Extensions are groups of packages and classes that augment the Java platform through the extension mechanism. The extension mechanism enables the runtime environment to find and load extension classes without the extension classes having to be named on the class path. In that respect, extension classes are similar to the Java platform's core classes. That's also where extensions get their name -- they, in effect, extend the platform's core API.
Since this mechanism extends the platform's core API, its use should be judiciously applied. Most commonly it is used for well standarized interfaces such as those defined by the Java Community Process, although it may also be appropriate for site wide interfaces.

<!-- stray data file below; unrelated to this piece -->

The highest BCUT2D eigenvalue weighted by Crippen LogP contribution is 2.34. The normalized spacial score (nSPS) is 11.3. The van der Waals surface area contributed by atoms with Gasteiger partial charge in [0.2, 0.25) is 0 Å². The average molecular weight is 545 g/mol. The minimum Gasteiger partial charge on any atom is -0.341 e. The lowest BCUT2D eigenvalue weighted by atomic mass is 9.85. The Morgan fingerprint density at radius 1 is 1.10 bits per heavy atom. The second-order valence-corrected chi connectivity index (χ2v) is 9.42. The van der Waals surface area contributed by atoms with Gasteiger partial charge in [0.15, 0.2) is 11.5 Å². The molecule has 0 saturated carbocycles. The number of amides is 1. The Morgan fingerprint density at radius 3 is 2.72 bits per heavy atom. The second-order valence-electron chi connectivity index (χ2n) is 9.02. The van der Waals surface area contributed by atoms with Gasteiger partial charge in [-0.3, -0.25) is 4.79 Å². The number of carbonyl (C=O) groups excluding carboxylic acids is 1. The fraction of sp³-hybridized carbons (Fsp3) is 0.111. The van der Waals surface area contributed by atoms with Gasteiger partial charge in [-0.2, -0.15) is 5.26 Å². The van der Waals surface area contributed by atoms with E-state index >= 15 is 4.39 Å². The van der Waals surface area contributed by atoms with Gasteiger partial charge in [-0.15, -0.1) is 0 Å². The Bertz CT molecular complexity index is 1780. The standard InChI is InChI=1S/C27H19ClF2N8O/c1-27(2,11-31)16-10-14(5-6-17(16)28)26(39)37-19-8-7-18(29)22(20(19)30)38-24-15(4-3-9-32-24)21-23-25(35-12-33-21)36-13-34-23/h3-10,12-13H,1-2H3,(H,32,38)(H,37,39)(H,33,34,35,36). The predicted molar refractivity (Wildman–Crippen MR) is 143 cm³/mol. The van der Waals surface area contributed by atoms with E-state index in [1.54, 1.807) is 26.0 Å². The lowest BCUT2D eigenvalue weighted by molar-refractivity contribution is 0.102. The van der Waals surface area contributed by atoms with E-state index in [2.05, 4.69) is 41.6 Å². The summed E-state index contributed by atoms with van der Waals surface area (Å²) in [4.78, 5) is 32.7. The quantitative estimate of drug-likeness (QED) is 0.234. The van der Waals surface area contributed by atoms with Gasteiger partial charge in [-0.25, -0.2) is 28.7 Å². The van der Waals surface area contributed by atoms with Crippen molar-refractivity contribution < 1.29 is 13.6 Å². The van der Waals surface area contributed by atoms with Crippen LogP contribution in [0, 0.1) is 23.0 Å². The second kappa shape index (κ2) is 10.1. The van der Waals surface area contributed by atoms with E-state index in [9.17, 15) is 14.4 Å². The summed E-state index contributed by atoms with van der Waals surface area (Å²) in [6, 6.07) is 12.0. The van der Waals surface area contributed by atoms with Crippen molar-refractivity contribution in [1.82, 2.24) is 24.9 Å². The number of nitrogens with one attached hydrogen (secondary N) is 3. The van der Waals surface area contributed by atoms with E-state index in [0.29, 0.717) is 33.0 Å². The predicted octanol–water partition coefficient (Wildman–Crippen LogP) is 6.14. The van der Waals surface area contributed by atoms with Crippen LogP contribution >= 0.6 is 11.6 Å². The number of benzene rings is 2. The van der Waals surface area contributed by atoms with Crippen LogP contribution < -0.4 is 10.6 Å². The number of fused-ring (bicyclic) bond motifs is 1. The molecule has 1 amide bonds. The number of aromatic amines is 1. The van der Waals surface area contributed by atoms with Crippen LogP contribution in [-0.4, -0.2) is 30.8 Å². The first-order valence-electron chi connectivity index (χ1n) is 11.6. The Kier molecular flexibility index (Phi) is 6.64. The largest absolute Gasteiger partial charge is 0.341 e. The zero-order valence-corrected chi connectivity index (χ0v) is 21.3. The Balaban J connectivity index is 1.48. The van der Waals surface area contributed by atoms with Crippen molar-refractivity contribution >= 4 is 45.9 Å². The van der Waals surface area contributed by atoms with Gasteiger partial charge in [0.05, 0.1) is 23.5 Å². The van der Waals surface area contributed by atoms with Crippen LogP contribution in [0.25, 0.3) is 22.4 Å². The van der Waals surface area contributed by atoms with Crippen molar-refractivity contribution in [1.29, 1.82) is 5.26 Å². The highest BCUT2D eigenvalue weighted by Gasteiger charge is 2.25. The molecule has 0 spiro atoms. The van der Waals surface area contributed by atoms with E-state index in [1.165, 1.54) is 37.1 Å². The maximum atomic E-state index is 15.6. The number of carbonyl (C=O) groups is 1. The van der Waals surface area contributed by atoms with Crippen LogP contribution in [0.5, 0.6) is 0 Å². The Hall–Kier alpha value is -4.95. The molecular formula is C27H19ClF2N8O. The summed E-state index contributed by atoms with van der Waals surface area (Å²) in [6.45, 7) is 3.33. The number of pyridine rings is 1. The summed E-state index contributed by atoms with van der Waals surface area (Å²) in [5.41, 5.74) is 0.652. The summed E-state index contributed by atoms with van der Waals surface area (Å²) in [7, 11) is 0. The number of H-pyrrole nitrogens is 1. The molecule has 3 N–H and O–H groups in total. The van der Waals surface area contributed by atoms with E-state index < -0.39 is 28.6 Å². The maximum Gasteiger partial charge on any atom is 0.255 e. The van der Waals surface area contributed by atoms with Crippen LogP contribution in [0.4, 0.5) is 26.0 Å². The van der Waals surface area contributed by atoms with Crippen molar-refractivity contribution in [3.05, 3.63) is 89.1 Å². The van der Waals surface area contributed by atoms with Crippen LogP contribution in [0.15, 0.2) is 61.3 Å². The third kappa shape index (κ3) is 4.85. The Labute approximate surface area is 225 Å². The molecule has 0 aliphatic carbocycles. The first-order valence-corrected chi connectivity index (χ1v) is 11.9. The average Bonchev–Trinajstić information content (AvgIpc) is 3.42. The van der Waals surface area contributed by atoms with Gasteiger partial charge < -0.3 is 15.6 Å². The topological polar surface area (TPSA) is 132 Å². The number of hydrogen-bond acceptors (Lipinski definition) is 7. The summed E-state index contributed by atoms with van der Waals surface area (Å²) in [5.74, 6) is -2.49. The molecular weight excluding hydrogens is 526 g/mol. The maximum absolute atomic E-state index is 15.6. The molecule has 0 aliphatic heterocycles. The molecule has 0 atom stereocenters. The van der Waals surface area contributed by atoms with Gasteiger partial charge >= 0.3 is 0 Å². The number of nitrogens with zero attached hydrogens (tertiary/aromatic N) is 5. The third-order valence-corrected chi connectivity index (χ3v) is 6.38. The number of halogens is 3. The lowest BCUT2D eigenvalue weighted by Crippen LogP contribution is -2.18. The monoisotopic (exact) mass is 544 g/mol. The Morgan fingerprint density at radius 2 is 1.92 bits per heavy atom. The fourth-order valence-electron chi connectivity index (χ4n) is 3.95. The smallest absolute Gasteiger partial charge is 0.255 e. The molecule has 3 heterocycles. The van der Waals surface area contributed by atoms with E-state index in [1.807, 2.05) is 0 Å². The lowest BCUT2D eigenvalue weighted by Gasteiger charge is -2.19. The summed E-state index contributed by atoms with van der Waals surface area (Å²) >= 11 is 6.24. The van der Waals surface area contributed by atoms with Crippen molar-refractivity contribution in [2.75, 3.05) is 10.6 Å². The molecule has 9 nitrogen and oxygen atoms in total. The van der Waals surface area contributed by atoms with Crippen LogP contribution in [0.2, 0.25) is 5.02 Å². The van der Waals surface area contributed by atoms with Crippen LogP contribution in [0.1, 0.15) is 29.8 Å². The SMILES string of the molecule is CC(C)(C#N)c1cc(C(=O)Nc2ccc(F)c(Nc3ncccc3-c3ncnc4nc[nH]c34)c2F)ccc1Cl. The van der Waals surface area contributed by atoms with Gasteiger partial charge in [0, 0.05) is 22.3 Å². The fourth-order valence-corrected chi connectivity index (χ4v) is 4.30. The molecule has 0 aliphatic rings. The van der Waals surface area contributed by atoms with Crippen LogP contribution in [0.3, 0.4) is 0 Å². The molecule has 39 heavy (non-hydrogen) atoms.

As the diagram indicates, extensions act as "add-on" modules to the Java platform. Their classes and public APIs are automatically available to any applications running on the platform.
The extension mechanism also provides a means for extension classes to be downloaded from remote locations for use by applets.
Extensions are bundled as Java Archive (JAR) files, and this trail assumes that you are familiar with the JAR file format. If you're not up to speed on JAR files, you might want to review some JAR-file documentation before proceeding with the lessons in this trail:
This trail has two lessons: